>
> > dynamic_cast<Child*>pBase

>
> > Do I draw this correctly?

>
> You missed the parentheses and your class has to be polymorphic (have at
> least one virtual function).


Wouldn't that be: "have a vritual destructor"?
 
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David C├┤me
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      05-28-2008
On Wed, 28 May 2008 21:07:26 +0200, Fernando G├│mez
<(E-Mail Removed)> wrote:

> On May 28, 12:48 pm, Victor Bazarov <(E-Mail Removed)> wrote:
>> (E-Mail Removed) wrote:
>> > Suppose I have the following three classes,

>>
>> > GrandBase <-- Base <-- Child <-- GrandChild

>>
>> > The following cast expression holds true only if pBase points object
>> > of type of ``Child'' or ``GrandChild'', i.e. types not upper than
>> > Child in the above class hierarchy,

>>
>> > dynamic_cast<Child*>pBase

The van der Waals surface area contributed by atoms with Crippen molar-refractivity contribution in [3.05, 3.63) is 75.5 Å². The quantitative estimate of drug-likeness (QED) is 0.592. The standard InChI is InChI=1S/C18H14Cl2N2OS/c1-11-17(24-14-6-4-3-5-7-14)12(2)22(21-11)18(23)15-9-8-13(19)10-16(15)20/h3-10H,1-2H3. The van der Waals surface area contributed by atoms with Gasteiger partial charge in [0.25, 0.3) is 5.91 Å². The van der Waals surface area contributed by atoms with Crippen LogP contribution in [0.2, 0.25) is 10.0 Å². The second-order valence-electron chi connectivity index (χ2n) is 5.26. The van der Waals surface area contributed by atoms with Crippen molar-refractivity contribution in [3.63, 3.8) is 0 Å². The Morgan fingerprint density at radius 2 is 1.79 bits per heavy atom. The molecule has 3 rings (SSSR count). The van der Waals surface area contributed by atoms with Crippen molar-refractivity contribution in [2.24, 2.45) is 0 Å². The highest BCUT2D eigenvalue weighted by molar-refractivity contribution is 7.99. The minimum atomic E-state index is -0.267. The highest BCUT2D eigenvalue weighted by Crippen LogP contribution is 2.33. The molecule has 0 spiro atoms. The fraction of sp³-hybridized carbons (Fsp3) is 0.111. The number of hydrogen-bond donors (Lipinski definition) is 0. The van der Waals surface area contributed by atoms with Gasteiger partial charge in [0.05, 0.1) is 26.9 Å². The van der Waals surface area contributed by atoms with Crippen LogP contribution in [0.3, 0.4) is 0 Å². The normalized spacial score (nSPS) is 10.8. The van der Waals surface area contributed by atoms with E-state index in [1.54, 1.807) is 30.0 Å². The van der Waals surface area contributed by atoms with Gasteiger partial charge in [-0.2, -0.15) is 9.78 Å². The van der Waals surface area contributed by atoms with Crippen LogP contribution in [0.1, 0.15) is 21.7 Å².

>>
>> > Do I draw this correctly?

>>
>> You missed the parentheses and your class has to be polymorphic (have at
>> least one virtual function).

>
> Wouldn't that be: "have a vritual destructor"?


No. He is right.
 
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Fernando Gˇmez
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      05-28-2008
On May 28, 2:15 pm, David C˘me <(E-Mail Removed)> wrote:
> On Wed, 28 May 2008 21:07:26 +0200, Fernando Gˇmez
>
>
>
> <(E-Mail Removed)> wrote:
> > On May 28, 12:48 pm, Victor Bazarov <(E-Mail Removed)> wrote:
> >> (E-Mail Removed) wrote:
> >> > Suppose I have the following three classes,

>
> >> > GrandBase <-- Base <-- Child <-- GrandChild

>
> >> > The following cast expression holds true only if pBase points object
> >> > of type of ``Child'' or ``GrandChild'', i.e. types not upper than
> >> > Child in the above class hierarchy,

>
> >> > dynamic_cast<Child*>pBase

>
> >> > Do I draw this correctly?

>
> >> You missed the parentheses and your class has to be polymorphic (have at
> >> least one virtual function).

>
> > Wouldn't that be: "have a vritual destructor"?

>
> No. He is right.